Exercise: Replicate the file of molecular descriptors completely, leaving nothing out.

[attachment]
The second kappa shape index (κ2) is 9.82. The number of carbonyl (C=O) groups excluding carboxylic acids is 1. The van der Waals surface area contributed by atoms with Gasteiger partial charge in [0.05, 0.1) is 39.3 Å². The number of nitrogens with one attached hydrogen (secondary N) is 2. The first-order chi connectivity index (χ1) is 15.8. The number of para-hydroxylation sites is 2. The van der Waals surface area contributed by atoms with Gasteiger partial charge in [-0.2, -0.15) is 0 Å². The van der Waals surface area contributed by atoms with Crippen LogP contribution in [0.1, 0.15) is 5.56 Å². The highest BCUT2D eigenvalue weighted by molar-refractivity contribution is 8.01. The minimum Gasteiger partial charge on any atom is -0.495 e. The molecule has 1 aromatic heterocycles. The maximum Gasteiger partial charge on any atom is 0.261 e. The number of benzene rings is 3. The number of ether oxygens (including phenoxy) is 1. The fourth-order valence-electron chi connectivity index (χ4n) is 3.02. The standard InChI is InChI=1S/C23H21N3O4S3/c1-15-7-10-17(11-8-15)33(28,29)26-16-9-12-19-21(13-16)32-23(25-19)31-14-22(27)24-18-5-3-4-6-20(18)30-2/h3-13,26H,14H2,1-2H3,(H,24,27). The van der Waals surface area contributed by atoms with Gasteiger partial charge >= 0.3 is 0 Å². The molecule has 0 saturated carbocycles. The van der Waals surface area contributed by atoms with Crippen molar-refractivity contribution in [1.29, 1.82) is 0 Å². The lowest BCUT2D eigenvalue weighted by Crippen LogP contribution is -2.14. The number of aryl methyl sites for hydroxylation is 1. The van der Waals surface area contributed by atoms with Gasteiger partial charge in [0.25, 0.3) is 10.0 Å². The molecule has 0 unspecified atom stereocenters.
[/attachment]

The second kappa shape index (κ2) is 9.82. The number of carbonyl (C=O) groups excluding carboxylic acids is 1. The van der Waals surface area contributed by atoms with Gasteiger partial charge in [0.05, 0.1) is 39.3 Å². The number of nitrogens with one attached hydrogen (secondary N) is 2. The first-order chi connectivity index (χ1) is 15.8. The number of para-hydroxylation sites is 2. The van der Waals surface area contributed by atoms with Gasteiger partial charge in [-0.2, -0.15) is 0 Å². The van der Waals surface area contributed by atoms with Crippen LogP contribution in [0.1, 0.15) is 5.56 Å². The highest BCUT2D eigenvalue weighted by molar-refractivity contribution is 8.01. The minimum Gasteiger partial charge on any atom is -0.495 e. The molecule has 1 aromatic heterocycles. The maximum Gasteiger partial charge on any atom is 0.261 e. The number of benzene rings is 3. The number of ether oxygens (including phenoxy) is 1. The fourth-order valence-electron chi connectivity index (χ4n) is 3.02. The standard InChI is InChI=1S/C23H21N3O4S3/c1-15-7-10-17(11-8-15)33(28,29)26-16-9-12-19-21(13-16)32-23(25-19)31-14-22(27)24-18-5-3-4-6-20(18)30-2/h3-13,26H,14H2,1-2H3,(H,24,27). The van der Waals surface area contributed by atoms with Gasteiger partial charge >= 0.3 is 0 Å². The molecule has 0 saturated carbocycles. The van der Waals surface area contributed by atoms with Crippen molar-refractivity contribution in [1.29, 1.82) is 0 Å². The lowest BCUT2D eigenvalue weighted by Crippen LogP contribution is -2.14. The number of aryl methyl sites for hydroxylation is 1. The van der Waals surface area contributed by atoms with Gasteiger partial charge in [0.25, 0.3) is 10.0 Å². The molecule has 0 unspecified atom stereocenters.